The Yankees roll on, top of the heap, more stars, more world championships, more hype and hoopla. They are New York. They are big time baseball.
Lest we forget, the roots go all the way back to the son and grandson of Bavarian beer tycoons who founded the Ruppert Breweries. Heir to the family millions, young Jacob Ruppert was born on August 5, 1867. He lived with his family in a commodious and luxurious Manhattan Fifth Avenue apartment. He attended the prestigious Columbia Grammar School. Although he was accepted to the School of Mines of Columbia University, his father insisted he become part of the brewery business.
By the turn of the century, the Rupperts in a time before income tax, were reaping huge profits and had become fabulously wealthy. The Ruppert Brewery, one of the most modern beer producing plants in the world, was a complex of thirty-five fortress-like red brick buildings located from East 90th to East 94th Street between Second and Third Avenues in the Yorkville section of Manhattan’s upper East side.
The brewery chimneys spewed smoke carrying the sulfurous smell of malt from the boiling vats into the air. On windy days the smell was especially foul and noxious. Maids in the area even in the summertime, closed windows, pulled down drapes, did what they could to keep the stench out of their employer’s dwellings.
At 19, Jacob Ruppert began work at the brewery – washing barrels. Four years later he was general manager. At 29, he was president of the Jacob Ruppert Brewing Company succeeding his father who had retired. Under the young Ruppert’s direction, the brewery increased its 1893 output of 350,000 barrels to 1,300,000 barrels just prior to prohibition. In his tenure Ruppert would create and head a gigantic and modern plant for 62 years – home to the finest brewery in the world. At one point, valued at over $30 million, the Ruppert brand (“Make Mine Ruppert”) employed more than a thousand workers and was an integral component of the entire New York economy.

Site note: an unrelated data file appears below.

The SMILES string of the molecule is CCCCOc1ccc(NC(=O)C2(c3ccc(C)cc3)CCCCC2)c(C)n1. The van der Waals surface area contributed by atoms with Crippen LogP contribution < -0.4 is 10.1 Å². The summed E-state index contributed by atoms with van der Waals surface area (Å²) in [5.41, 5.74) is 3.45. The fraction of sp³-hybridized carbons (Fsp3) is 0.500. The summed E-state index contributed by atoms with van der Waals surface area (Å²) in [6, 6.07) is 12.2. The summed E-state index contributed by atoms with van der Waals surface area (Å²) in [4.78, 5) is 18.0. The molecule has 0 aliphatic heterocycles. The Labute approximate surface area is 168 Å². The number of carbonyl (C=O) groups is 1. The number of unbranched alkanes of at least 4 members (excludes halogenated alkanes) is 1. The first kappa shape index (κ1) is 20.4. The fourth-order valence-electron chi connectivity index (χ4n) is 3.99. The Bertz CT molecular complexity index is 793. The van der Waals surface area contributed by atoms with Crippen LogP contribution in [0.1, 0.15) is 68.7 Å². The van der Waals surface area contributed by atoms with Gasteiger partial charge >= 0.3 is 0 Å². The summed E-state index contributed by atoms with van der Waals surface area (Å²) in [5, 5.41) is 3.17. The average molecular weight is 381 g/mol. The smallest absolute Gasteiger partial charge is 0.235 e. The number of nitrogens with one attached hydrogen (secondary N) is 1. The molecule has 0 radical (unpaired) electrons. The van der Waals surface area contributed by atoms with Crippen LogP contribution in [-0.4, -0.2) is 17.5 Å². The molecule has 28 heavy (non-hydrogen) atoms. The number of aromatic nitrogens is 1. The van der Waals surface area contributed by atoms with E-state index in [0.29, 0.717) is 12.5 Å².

A vast fortune and Tammany Hall connections eased Ruppert into a congressional seat. He was elected as a Democrat in a normally Republican district. The ambitious Ruppert served as a four-time member of the House of Representatives from 1899 to 1907 representing the “Silk Stocking” district of Manhattan.
After the death of his father in 1915, Ruppert continued to live with his mother in the family’s red brick Victorian house at 1115 Fifth Avenue on “Millionaire’s Row” along Central Park. When his mother died in 1924, Ruppert stayed on in the family mansion for another year. He then sold to a developer and moved across the street into a 12-room apartment in a 15-story luxury building at 1120 Fifth Avenue. His apartment faced Fifth Avenue and looked out onto the Central Park Reservoir directly across the street. Five full-time servants catered to every whim of the Teutonic, punctilious millionaire. Throughout his life, Ruppert lived within easy walking distance of his brewery.
He was appointed an honorary Colonel in the New York State 7th National Guard Regiment, and it pleased him very much when people used “Colonel” in addressing him.
A heavily invested real estate toomler as well as the head of the most powerful brewery in the world, “Colonel” Ruppert’s wealth kept increasing making him one of the world’s richest men with an estimated fortune of nearly $50 million.
Called “Congressman” by some, “Colonel” by most, “Jake,” by his closest friends, Ruppert had the world on a string. A confirmed bachelor, he always had one beautiful woman, sometimes two, on his arm. But his true love had always been baseball. He was always a rabid fan.
Back in 1880 when he was just 13, Jacob Ruppert owned, managed, captained and played second base for a local Manhattan baseball club. The snobbish, some would say cruel, rich boy, insisted that his players clean the cages of his private menagerie before he would bring his bat and ball down to the vacant lot where the team played. Making it perfectly clear to all that he could not abide losing, Ruppert also made it very uncomfortable for any of his players who struck out – he fired them. The highly privileged youngster was a passionate rooter for the New York Giants. As a teenager he tried out but could not make the club. No matter, he would accomplish much more in baseball than that.
North of the city at his large estate in Garrison, New York, Ruppert kept St. Bernards and Boston terriers. He owned a dozen varieties of doves, two dozen varieties of monkeys. He had a collection of Percherons, the large horses that had pulled the big beer trucks. He was a collector of trotting horses and thoroughbred race horses, yachts, Chinese porcelains, and jades. His country place was a repository of one of the largest personal art galleries and libraries in the United States.
His office was devoid of curtains. Close by his desk were marble pedestals, a goldfish aquarium, and two bronzes of American Indian collectibles.
Ruppert’s shoes were…